Efforts to “deregulate” Twitter could thwart the company’s current commitment to making the platform as safe as possible for all users, said Brooke Erin Duffy, professor of communication at Cornell University and an expert on social media. ”
“Marginalized communities of users are especially vulnerable to the forms of hate and harassment that so often circulate in unregulated online spaces,” she said.
Forrester Research director Mike Proulx said that if Musk decides to loosen content moderation policies, he puts Twitter ad dollars at risk. “Brands are becoming more conscious of their adjacency to risky content or disinformation, so they may take their dollars to other channels with greater safety measures in place,” he said.
Some users said Monday that they were planning to quit the platform if Musk took it over. To which he responded on Twitter: “I hope that even my worst critics remain on Twitter, because that is what free speech means.”
Musk has battled with the Securities and Exchange Commission on multiple occasions, as he has used Twitter to taunt the regulators.
The SEC has been investigating Musk’s August 2018 tweets in which he asserted that he’d secured funding to take Tesla private for $420 a share, though he had not. Musk is fighting an SEC subpoena in the case in federal court. More recently, Musk appeared to have violated SEC rules by failing to disclose at the point he reached a 5% stake in Twitter, waiting until he had more than 9%.
Noteworthy as they are, the SEC matters have no bearing on Musk’s fitness to buy a company, according to St. John’s University business professor Anthony Sabino, making it unlikely that they would represent roadblocks to the takeover.
With initial concerns of its own about the deal, Twitter had enacted an anti-takeover measure known as a poison pill that could make a takeover attempt prohibitively expensive. But the board decided to negotiate after Musk updated his proposal last week to show he had secured financing, according to The Wall Street Journal.
While Twitter’s user base of more than 200 million remains much smaller than those of rivals such as Facebook and TikTok, the service is popular with celebrities, world leaders, journalists and intellectuals. Musk himself is a prolific tweeter with a following that rivals several pop stars in the ranks of the most popular accounts.
Last week, he said in documents filed with U.S. securities regulators that the money would come from Morgan Stanley and other banks, some of it secured by his huge stake in Tesla.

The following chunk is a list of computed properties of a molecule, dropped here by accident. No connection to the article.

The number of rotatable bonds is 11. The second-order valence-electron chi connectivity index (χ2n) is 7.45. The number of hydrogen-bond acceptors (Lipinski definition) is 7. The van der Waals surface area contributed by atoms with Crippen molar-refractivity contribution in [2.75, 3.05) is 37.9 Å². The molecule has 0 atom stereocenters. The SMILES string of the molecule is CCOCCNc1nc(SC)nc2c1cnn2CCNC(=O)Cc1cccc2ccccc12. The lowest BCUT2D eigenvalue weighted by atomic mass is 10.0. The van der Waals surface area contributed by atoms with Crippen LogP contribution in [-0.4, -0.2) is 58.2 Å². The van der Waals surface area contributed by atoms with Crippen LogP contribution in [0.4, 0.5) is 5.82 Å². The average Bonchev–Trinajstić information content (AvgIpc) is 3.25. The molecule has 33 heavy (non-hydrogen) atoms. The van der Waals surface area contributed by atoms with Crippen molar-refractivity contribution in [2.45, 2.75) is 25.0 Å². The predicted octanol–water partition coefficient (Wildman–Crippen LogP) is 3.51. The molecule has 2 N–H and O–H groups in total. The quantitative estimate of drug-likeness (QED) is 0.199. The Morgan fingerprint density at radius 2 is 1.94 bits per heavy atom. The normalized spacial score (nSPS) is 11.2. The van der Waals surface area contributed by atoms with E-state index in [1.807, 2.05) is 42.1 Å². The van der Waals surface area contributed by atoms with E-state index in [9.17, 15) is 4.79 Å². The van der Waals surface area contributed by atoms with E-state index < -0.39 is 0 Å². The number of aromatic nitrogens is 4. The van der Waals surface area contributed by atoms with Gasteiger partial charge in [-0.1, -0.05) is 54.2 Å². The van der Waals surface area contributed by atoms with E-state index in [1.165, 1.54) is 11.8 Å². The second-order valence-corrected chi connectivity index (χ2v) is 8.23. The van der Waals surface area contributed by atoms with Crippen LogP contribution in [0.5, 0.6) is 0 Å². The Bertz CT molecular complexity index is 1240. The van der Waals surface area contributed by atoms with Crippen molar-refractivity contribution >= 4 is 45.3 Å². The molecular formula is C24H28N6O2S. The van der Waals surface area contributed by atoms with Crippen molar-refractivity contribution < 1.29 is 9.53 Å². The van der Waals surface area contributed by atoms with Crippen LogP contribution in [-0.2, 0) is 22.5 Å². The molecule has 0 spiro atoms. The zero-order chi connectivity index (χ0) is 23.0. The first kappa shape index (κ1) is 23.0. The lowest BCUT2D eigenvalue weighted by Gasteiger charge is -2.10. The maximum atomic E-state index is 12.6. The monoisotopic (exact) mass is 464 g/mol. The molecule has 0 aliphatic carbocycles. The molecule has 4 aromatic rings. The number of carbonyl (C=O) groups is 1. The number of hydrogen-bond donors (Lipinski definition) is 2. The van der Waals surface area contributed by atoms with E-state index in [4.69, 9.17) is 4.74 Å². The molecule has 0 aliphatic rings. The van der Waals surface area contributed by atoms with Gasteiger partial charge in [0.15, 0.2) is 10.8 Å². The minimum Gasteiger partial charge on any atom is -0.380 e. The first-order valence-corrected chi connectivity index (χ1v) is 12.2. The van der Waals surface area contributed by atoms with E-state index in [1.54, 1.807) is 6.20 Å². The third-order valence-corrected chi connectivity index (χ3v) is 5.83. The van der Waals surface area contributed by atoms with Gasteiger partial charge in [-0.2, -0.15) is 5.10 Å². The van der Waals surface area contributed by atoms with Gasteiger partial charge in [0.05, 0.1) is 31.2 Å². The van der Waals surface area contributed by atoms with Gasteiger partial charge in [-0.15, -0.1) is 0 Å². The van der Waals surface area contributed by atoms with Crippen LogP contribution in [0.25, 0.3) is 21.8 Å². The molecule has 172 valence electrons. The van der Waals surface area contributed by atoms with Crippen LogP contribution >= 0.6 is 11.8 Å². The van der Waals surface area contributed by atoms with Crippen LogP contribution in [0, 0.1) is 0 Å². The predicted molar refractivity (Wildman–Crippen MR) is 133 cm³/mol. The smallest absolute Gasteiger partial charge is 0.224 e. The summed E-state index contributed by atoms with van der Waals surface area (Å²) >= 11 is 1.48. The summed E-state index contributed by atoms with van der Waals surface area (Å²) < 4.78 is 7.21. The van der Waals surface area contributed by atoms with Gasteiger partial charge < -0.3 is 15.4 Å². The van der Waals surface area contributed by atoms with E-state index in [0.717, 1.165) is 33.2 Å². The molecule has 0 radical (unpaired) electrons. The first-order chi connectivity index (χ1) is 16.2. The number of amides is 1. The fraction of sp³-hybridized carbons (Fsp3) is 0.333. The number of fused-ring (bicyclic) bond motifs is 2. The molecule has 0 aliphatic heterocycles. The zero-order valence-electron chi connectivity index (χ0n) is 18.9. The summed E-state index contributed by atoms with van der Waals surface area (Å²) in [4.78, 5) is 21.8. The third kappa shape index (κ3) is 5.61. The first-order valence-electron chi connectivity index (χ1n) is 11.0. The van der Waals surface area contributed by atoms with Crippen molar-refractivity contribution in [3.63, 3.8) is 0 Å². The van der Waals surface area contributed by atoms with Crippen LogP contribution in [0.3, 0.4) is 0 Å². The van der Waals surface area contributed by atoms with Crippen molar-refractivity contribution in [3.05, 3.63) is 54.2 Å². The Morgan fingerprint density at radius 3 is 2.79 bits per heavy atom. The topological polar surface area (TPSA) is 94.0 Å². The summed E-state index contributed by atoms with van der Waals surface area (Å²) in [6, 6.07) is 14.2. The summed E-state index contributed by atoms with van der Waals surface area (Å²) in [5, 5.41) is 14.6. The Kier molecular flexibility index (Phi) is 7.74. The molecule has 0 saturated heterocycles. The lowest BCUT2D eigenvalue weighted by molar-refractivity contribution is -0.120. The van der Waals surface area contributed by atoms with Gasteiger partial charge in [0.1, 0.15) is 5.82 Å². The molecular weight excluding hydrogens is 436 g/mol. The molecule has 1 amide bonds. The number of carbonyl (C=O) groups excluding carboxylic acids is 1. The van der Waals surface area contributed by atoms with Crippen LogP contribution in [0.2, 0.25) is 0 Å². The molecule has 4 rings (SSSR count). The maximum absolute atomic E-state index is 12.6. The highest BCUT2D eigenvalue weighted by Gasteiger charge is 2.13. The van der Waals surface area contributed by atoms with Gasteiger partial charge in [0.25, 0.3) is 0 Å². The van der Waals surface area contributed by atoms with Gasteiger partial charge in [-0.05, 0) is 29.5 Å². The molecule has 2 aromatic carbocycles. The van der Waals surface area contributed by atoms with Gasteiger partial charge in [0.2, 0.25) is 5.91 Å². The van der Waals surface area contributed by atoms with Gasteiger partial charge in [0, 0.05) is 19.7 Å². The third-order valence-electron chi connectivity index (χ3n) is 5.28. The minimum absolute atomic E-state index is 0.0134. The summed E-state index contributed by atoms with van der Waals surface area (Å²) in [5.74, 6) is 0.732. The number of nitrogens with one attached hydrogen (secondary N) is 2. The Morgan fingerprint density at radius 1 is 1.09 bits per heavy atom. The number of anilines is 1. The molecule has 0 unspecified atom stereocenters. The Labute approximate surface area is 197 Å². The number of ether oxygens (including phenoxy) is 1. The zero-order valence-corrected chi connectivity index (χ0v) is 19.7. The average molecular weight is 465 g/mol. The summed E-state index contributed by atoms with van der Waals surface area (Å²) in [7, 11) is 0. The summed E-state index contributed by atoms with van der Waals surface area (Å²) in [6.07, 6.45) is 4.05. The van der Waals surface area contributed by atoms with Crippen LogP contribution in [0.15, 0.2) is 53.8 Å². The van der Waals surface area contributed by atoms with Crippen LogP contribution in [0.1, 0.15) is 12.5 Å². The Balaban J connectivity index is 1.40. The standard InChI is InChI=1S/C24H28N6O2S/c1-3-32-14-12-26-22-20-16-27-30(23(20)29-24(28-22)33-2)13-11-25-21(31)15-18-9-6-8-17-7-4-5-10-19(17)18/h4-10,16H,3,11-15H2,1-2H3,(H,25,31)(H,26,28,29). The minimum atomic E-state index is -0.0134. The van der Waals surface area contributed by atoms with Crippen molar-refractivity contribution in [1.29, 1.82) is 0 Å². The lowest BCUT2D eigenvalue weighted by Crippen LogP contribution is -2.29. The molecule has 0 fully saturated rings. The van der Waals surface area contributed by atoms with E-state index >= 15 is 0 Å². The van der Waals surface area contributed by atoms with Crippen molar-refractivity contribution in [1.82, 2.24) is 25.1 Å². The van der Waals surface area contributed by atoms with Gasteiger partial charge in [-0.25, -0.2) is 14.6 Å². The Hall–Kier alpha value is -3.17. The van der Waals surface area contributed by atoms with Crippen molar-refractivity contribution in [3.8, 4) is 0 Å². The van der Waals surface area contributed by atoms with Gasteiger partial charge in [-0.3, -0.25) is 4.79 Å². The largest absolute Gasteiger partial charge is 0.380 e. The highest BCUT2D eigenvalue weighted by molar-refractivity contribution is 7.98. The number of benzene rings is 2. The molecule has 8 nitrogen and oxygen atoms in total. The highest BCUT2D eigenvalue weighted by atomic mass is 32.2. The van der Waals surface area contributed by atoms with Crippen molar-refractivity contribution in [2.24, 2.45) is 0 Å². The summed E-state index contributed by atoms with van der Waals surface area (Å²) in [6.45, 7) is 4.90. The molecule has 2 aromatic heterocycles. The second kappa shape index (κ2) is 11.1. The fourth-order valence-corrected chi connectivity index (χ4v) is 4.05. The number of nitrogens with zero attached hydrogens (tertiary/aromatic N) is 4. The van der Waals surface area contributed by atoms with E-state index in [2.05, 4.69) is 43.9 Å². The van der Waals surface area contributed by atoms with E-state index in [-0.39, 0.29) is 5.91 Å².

Musk is the world’s wealthiest person, according to Forbes, with a nearly $279 billion fortune. But much of his money is tied up in Tesla stock — he owns about 17% of the electric car company, according to FactSet, which is valued at more than $1 trillion — and SpaceX, his privately held space company. It’s unclear how much cash Musk has.
Musk began making his fortune in 1999 when he sold Zip2, an online mapping and business directory, to Compaq for $307 million. He used his share to create what would become PayPal, an internet service that bypassed banks and allowed consumers to pay businesses directly. It was sold to eBay for $1.5 billion in 2002.
That same year, Musk founded Space Exploration Technologies, or SpaceX, after finding that cost constraints were limiting NASA’s interplanetary travel. The company eventually developed cost-effective reusable rockets.
In 2004, Musk was courted to invest in Tesla, then a startup trying to build an electric car. Eventually he became CEO and led the company to astronomical success as the world’s most valuable automaker and largest seller of electric vehicles.
Musk’s pledge to make Twitter a haven for free speech could dim the appeal of Donald Trump’s troubled Truth Social app, which the former president has touted as a competitor to Twitter that would cater to conservatives. Truth Social is part of Trump’s new media company, which has agreed to be taken public by Digital World Acquisition Corp. Shares of DWAC dropped 16.2% Monday and are down 46% since Musk revealed his stake in Twitter.
Krisher reported from Detroit. O’Brien reported from Providence, Rhode Island. AP Business Writers Marcy Gordon in Washington, Barbara Ortutay in Oakland, Calif., and Kelvin Chan in London contributed to this report.